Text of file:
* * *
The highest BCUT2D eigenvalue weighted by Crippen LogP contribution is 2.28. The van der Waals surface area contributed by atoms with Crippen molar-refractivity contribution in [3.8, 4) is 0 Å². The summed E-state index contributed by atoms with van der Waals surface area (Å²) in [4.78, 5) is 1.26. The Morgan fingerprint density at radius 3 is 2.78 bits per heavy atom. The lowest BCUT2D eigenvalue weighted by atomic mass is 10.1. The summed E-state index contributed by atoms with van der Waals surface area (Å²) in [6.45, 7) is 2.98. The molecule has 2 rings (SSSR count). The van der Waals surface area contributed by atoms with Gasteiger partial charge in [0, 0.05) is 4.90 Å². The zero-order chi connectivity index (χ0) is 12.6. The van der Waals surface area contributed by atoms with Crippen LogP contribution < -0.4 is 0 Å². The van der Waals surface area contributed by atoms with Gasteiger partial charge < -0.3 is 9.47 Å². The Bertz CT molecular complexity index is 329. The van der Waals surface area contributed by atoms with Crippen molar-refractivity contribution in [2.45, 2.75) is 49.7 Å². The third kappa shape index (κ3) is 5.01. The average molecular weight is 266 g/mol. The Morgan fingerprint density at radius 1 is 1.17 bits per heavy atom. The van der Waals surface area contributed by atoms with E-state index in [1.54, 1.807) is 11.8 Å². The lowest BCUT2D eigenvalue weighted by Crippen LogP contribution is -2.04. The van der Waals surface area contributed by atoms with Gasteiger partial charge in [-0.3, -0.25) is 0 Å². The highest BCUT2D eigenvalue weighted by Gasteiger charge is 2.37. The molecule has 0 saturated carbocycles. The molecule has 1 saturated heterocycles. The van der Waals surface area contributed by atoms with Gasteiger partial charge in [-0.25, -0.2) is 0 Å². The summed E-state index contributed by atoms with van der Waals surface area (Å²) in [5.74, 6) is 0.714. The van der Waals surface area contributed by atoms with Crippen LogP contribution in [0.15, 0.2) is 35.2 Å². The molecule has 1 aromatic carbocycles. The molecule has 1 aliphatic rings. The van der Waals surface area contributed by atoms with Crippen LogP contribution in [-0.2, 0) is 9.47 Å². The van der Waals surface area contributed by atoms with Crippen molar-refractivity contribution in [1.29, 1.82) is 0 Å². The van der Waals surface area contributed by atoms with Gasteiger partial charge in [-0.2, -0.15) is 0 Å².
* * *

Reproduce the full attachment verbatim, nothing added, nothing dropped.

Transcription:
The highest BCUT2D eigenvalue weighted by Crippen LogP contribution is 2.28. The van der Waals surface area contributed by atoms with Crippen molar-refractivity contribution in [3.8, 4) is 0 Å². The summed E-state index contributed by atoms with van der Waals surface area (Å²) in [4.78, 5) is 1.26. The Morgan fingerprint density at radius 3 is 2.78 bits per heavy atom. The lowest BCUT2D eigenvalue weighted by atomic mass is 10.1. The summed E-state index contributed by atoms with van der Waals surface area (Å²) in [6.45, 7) is 2.98. The molecule has 2 rings (SSSR count). The van der Waals surface area contributed by atoms with Gasteiger partial charge in [0, 0.05) is 4.90 Å². The zero-order chi connectivity index (χ0) is 12.6. The van der Waals surface area contributed by atoms with Crippen LogP contribution < -0.4 is 0 Å². The van der Waals surface area contributed by atoms with Gasteiger partial charge < -0.3 is 9.47 Å². The Bertz CT molecular complexity index is 329. The van der Waals surface area contributed by atoms with Crippen molar-refractivity contribution in [2.45, 2.75) is 49.7 Å². The third kappa shape index (κ3) is 5.01. The average molecular weight is 266 g/mol. The Morgan fingerprint density at radius 1 is 1.17 bits per heavy atom. The van der Waals surface area contributed by atoms with E-state index in [1.54, 1.807) is 11.8 Å². The lowest BCUT2D eigenvalue weighted by Crippen LogP contribution is -2.04. The van der Waals surface area contributed by atoms with Gasteiger partial charge in [-0.3, -0.25) is 0 Å². The highest BCUT2D eigenvalue weighted by Gasteiger charge is 2.37. The molecule has 0 saturated carbocycles. The molecule has 1 saturated heterocycles. The van der Waals surface area contributed by atoms with Gasteiger partial charge in [-0.25, -0.2) is 0 Å². The summed E-state index contributed by atoms with van der Waals surface area (Å²) in [5.74, 6) is 0.714. The van der Waals surface area contributed by atoms with Crippen LogP contribution in [0.15, 0.2) is 35.2 Å². The molecule has 1 aromatic carbocycles. The molecule has 1 aliphatic rings. The van der Waals surface area contributed by atoms with Crippen LogP contribution in [-0.2, 0) is 9.47 Å². The van der Waals surface area contributed by atoms with Crippen molar-refractivity contribution in [1.29, 1.82) is 0 Å². The van der Waals surface area contributed by atoms with Gasteiger partial charge in [-0.2, -0.15) is 0 Å².